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“In Italian cooking, there’s nowhere to hide.”

I had just asked Temple Garner — chef/owner of a new Dublin restaurant called San Lorenzos – why Italian food? “The Italians have a generosity of spirit, a simplicity, they allow the ingredients to really shine.” I couldn’t agree more, having grown up in a kitchen with an Italian mother and grandmother. It seemed to me that the city of Dublin, after enduring one of the worst hits to a westernized economy in decades, could use a little Italian comfort.

I stopped into San Lorenzos on a strangely warm June afternoon for what turned out to be a schooling in how the Dublin restaurant scene has changed. When I moved to New York from Dublin in 2010 the plush restaurants of the Celtic Tiger remained, complete with overstuffed chairs and fancy lighting. Now, returning a full two years later, the city center feels reinvigorated, thanks to chefs like Temple Garner.

“During the renovation, we stripped the room to concrete. The minimalist decor reflects the times.” The dining room has no white tablecloths, no elaborate table settings. Exposed overhead ducts and a few cozy high bar tables replace the luxe finishes of yesterday’s Dublin restaurants. This modern feel has been called New York in style, in that it’s not pledging allegiance to any one thing. Temple isn’t cooking food from a specific region of Italy, but is using Italy as an inspiration for his innovative menu.

There are several other resemblances to New York as well. First is the open kitchen, without even a pane of glass separating chef from diner. This concept of transparency is taken one step further with a second-floor bathroom, complete with a bird’s eye view straight down into the kitchen. Wash your hands and watch the chef plate your pasta.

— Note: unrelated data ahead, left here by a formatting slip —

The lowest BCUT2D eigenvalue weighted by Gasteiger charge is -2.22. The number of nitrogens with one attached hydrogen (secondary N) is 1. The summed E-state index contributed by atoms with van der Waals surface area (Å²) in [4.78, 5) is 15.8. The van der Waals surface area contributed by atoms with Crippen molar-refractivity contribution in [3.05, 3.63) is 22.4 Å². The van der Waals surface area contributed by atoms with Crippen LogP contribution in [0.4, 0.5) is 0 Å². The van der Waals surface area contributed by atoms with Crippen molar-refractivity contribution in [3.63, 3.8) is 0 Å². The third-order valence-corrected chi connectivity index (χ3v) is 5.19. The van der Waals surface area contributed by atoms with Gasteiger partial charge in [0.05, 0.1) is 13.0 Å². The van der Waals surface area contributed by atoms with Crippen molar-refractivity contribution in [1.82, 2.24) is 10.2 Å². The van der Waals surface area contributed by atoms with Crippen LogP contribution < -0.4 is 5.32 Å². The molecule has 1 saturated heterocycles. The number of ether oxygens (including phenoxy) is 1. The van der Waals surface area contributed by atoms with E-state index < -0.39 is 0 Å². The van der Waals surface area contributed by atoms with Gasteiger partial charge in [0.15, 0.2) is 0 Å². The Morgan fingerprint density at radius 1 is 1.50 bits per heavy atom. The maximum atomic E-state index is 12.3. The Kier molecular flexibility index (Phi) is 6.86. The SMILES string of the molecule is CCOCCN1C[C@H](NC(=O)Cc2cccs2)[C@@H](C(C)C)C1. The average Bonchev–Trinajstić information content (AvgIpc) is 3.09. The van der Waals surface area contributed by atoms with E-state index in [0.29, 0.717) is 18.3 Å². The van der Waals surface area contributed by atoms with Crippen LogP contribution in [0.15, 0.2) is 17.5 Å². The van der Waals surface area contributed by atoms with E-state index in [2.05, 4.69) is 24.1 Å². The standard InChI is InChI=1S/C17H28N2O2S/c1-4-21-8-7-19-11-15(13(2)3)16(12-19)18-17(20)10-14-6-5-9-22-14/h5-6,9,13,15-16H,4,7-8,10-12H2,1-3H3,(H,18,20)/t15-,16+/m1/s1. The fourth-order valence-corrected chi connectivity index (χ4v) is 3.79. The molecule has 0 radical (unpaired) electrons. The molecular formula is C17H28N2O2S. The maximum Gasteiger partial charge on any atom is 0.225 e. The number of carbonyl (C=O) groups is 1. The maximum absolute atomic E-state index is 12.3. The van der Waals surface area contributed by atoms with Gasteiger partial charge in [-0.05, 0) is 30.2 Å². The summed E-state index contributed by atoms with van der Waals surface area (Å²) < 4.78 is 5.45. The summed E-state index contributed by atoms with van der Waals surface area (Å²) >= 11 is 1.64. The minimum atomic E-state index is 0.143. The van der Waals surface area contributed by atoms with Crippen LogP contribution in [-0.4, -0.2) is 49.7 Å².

Service has also grown up in Dublin. On a separate evening I took a seat at the Butcher Grill in Ranelagh. During my first visit to this steakhouse, I was in the excellent hands of a server that walked us through the menu with expertise. After devouring appetizers and nibbling on the perfect range of side dishes (don’t miss the onion rings) I went so far to say that quite simply, our server made the meal. Her experience and knowledge improved the experience greatly. 

My afternoon chat with Temple finished up with a tour of the restaurant. Stepping into the walk-in, the chef proudly displayed a bundle of heirloom tomatoes. We talked fresh pastas and his description of a lobster fettuccine compelled me to make a reservation for that very evening. Before leaving, one more Italian trademark stood out. An emphasis on family. The General Manager Gerry has worked with Temple at other Dublin restaurants for the past decade. He’s not only the warm, friendly face welcoming guests to San Lorenzos, he’s also the godfather to Temple’s daughter.

The camaraderie between the team was unmistakable. This is a place where people love to work and love what they do. After my meal that night I realized it’s also an atmosphere that makes people want to return. As Gerry so aptly put it, it’s the “wee things” that make all the difference.

San Lorenzos, named after the patron saint of cookery, is located on South Great George’s Street in Dublin 2. A knowledgeable sommelier can pair wines for the evening. Prices are affordable. 

All food photographs courtesy of Terry McDonagh

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Category

Chef Interviews, Dublin 101, Ireland, Life in Ireland, The Whole Shebang: International Travel, Writer in the Kitchen

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